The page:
he postal workers' wild-cat strike brought significant changes to the way the federal government and, eventually, most provincial governments dealt with their employees. In 1967, the federal government passed the Public Service Staff Relations Act. This complex legislation essentially extended collective bargaining rights to government workers and allowed them the option of arbitration or the right to strike to settle disputes. Significant restrictions remained on which employees could unionize (for example, the military and Royal Canadian Mounted Police (RCMP) were excluded) and circumstances under which strikes were allowed. However, the majority of government workers now had the right to collective bargaining. Government workers' response to the legislation proved dramatic. They unionized in record numbers. Federal government employees joined the Public Service Alliance of Canada(PSAC), whose membership reached over 180,000 by the 1980s. As provincial governments passed similar enabling legislation, their workers unionized mostly into affiliates of the 275,000 strong National Union of Provincial Government Employees. Other public sector workers entered the ranks of the labour movement at the same time. The Canadian Union Of Public Employees(CUPE) burst onto the scene recruiting thousands of municipal and provincial workers, and workers employed in hospitals, schools, day cares, nursing homes, libraries, social service agencies and other related sectors of the economy. By the mid-1980s, CUPE'S 330,000 members made it Canada's largest union. CUPE's membership also reflected the changing composition of Canada's paid labour force and the new reality of the union movement. Women constituted 50 percent of CUPE membership. Women assumed significant positions in the union's leadership, including its presidency. CUPE emerged as an ardent campaigner for equal pay for work of equal value, maternity benefits, and childcare.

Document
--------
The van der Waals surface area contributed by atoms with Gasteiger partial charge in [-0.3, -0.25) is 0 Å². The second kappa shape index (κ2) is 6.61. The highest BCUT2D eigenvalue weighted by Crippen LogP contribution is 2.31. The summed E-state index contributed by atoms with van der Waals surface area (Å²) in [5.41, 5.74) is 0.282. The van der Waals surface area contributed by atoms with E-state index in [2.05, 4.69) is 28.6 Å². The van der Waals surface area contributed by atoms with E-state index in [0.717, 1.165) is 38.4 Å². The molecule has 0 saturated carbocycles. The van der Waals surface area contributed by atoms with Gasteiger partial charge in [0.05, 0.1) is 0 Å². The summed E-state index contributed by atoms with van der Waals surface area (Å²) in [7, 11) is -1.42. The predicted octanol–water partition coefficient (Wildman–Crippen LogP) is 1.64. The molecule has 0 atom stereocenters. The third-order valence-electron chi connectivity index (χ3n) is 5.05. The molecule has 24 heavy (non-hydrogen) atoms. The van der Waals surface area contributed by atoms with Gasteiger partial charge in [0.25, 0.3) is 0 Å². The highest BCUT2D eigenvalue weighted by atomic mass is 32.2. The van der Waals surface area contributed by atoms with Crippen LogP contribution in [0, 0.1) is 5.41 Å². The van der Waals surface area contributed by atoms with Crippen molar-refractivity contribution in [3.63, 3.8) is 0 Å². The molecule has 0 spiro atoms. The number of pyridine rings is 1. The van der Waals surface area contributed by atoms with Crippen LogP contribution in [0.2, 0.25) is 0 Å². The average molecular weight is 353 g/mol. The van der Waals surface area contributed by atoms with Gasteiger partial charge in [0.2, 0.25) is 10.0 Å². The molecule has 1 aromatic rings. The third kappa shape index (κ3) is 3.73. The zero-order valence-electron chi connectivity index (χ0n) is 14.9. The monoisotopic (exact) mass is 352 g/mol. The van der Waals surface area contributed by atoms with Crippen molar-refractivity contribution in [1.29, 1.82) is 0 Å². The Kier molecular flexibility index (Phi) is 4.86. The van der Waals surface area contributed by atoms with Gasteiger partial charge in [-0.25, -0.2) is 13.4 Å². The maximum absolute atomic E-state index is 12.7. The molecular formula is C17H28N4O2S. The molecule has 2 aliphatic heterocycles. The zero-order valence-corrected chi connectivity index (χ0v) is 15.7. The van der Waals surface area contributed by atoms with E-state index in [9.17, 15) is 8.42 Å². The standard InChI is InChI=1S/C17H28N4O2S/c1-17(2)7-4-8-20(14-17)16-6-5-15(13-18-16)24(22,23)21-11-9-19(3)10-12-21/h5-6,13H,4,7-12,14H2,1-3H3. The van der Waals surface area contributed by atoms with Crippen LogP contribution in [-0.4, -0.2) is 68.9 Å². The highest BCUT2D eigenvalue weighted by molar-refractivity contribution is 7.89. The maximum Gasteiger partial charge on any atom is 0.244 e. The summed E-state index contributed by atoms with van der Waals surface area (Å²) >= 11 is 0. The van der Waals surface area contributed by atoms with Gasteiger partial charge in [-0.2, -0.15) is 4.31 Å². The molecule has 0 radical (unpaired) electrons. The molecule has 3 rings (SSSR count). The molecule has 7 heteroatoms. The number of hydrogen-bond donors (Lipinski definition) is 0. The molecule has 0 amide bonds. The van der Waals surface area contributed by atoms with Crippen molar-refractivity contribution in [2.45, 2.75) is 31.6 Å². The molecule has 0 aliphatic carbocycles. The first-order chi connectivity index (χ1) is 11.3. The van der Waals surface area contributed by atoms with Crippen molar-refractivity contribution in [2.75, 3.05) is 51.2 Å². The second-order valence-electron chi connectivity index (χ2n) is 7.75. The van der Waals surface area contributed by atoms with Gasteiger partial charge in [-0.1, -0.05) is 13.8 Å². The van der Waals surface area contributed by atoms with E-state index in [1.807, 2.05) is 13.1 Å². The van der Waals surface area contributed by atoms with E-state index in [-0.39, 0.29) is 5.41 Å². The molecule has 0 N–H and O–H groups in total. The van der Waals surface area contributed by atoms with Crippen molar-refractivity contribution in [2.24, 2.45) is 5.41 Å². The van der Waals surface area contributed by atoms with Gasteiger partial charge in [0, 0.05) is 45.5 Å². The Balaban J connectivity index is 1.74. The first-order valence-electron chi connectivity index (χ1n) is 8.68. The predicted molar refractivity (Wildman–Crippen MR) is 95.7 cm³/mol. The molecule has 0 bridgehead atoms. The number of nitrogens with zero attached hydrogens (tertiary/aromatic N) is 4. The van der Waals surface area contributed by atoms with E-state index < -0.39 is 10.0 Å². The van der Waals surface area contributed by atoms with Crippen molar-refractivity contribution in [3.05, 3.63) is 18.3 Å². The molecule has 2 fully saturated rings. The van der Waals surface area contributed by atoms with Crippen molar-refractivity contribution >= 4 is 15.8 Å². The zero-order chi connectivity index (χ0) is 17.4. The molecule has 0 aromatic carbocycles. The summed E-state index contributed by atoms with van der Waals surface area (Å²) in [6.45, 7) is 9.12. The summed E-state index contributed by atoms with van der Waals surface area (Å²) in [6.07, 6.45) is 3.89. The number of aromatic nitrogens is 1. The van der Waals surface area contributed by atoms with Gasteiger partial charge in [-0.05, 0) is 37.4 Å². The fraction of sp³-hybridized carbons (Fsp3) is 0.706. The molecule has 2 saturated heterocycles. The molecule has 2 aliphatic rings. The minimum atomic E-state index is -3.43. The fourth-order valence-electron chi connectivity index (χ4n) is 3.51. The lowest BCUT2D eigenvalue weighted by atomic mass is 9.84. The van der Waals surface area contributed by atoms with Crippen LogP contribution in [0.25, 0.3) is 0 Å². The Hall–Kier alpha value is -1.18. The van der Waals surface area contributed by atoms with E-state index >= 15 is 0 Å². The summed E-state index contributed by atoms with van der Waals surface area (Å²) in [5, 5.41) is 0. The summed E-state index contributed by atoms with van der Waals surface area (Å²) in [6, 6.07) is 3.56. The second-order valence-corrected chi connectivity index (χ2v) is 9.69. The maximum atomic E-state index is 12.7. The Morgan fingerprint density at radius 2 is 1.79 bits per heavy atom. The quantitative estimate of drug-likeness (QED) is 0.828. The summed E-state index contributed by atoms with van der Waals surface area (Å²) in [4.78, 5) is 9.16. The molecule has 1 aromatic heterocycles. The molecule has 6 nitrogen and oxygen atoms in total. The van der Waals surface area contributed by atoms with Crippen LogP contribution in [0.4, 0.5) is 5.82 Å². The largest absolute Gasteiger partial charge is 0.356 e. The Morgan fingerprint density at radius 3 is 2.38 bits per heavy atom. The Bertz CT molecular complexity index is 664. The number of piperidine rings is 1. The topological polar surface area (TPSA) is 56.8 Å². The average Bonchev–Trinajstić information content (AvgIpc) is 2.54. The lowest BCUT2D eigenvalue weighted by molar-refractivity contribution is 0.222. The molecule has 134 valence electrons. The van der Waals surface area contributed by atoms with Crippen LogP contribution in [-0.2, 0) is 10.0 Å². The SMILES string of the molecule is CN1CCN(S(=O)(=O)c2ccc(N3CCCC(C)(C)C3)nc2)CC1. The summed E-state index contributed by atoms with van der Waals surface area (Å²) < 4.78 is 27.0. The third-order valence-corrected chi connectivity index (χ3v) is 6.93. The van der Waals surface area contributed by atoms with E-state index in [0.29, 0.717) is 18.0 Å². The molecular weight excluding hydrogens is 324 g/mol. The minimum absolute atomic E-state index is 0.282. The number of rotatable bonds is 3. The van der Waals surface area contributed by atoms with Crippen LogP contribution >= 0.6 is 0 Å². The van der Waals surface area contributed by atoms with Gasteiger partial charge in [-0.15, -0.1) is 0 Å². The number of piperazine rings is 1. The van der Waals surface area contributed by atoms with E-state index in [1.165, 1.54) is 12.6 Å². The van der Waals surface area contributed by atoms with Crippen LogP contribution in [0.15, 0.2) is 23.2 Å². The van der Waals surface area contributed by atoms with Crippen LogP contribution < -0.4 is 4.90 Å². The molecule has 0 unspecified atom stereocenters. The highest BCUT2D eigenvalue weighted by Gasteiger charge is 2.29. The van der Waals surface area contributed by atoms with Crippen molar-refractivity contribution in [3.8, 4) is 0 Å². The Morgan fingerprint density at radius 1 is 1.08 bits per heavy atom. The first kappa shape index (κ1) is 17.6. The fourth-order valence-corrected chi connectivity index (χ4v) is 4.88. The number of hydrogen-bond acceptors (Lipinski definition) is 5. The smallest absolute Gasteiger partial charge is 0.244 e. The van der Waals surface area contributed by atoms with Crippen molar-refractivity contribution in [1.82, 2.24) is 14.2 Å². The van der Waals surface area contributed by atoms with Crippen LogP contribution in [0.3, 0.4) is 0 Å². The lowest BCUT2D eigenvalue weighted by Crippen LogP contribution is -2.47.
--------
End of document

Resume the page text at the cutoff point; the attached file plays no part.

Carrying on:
A pattern of increasing unionization among professionals employed in other quasi-government jobs also occurred. Teachers, nurses, social workers, professors, and cultural workers - for example, those employed in museums, orchestras, and art galleries - all sought private- sector collective bargaining rights. Initially, many of these groups stood apart from the mainstream labour movement. However, harsh attacks on all collective bargaining rights in the coming decades would gradually draw them closer together.

The decision of nurses to change their organizations from "associations" to "unions" symbolically represented this shift in thinking. The influx of public sector workers into the labour movement changed the Canadian Labour Congress (CLC). Membership of the CLC's Canadian unions surpassed that of the international unions for the first time in history. This development created tension in the CLC over policies and organizational dues. A group of international building trades unions withdrew from the CLC in the mid-1980s over these issues, but rejoined a several years later.

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